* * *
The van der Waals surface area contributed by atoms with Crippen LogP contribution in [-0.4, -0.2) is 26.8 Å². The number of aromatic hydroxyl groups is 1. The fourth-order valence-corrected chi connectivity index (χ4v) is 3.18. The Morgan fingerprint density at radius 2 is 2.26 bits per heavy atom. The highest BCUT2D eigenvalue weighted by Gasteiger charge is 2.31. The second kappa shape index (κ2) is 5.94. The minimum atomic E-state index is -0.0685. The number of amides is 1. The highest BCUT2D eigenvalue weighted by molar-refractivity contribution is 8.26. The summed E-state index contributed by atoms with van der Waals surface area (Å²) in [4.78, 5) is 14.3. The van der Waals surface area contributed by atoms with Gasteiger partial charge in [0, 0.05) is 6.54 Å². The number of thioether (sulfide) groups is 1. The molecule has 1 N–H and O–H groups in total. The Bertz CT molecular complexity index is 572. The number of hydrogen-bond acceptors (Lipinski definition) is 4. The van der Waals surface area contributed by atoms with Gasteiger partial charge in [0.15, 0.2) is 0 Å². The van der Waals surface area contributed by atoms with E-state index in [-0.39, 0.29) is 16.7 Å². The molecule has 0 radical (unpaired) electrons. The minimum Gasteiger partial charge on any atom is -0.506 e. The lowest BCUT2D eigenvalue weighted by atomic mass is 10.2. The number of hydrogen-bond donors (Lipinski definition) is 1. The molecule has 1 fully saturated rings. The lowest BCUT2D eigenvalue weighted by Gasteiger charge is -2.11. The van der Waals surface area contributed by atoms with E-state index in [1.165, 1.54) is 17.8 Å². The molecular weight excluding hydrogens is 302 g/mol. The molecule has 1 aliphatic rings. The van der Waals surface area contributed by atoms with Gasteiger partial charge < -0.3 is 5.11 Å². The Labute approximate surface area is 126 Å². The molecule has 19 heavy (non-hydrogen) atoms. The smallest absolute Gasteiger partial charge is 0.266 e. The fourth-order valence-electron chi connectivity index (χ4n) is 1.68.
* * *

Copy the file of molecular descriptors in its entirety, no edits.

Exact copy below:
The van der Waals surface area contributed by atoms with Crippen LogP contribution in [-0.4, -0.2) is 26.8 Å². The number of aromatic hydroxyl groups is 1. The fourth-order valence-corrected chi connectivity index (χ4v) is 3.18. The Morgan fingerprint density at radius 2 is 2.26 bits per heavy atom. The highest BCUT2D eigenvalue weighted by Gasteiger charge is 2.31. The second kappa shape index (κ2) is 5.94. The minimum atomic E-state index is -0.0685. The number of amides is 1. The highest BCUT2D eigenvalue weighted by molar-refractivity contribution is 8.26. The summed E-state index contributed by atoms with van der Waals surface area (Å²) in [4.78, 5) is 14.3. The van der Waals surface area contributed by atoms with Gasteiger partial charge in [0, 0.05) is 6.54 Å². The number of thioether (sulfide) groups is 1. The molecule has 1 N–H and O–H groups in total. The Bertz CT molecular complexity index is 572. The number of hydrogen-bond acceptors (Lipinski definition) is 4. The van der Waals surface area contributed by atoms with Gasteiger partial charge in [0.15, 0.2) is 0 Å². The van der Waals surface area contributed by atoms with E-state index in [-0.39, 0.29) is 16.7 Å². The molecule has 0 radical (unpaired) electrons. The minimum Gasteiger partial charge on any atom is -0.506 e. The lowest BCUT2D eigenvalue weighted by atomic mass is 10.2. The number of hydrogen-bond donors (Lipinski definition) is 1. The molecule has 1 fully saturated rings. The lowest BCUT2D eigenvalue weighted by Gasteiger charge is -2.11. The van der Waals surface area contributed by atoms with E-state index in [1.165, 1.54) is 17.8 Å². The molecular weight excluding hydrogens is 302 g/mol. The molecule has 1 aliphatic rings. The van der Waals surface area contributed by atoms with Gasteiger partial charge < -0.3 is 5.11 Å². The Labute approximate surface area is 126 Å². The molecule has 19 heavy (non-hydrogen) atoms. The smallest absolute Gasteiger partial charge is 0.266 e. The fourth-order valence-electron chi connectivity index (χ4n) is 1.68.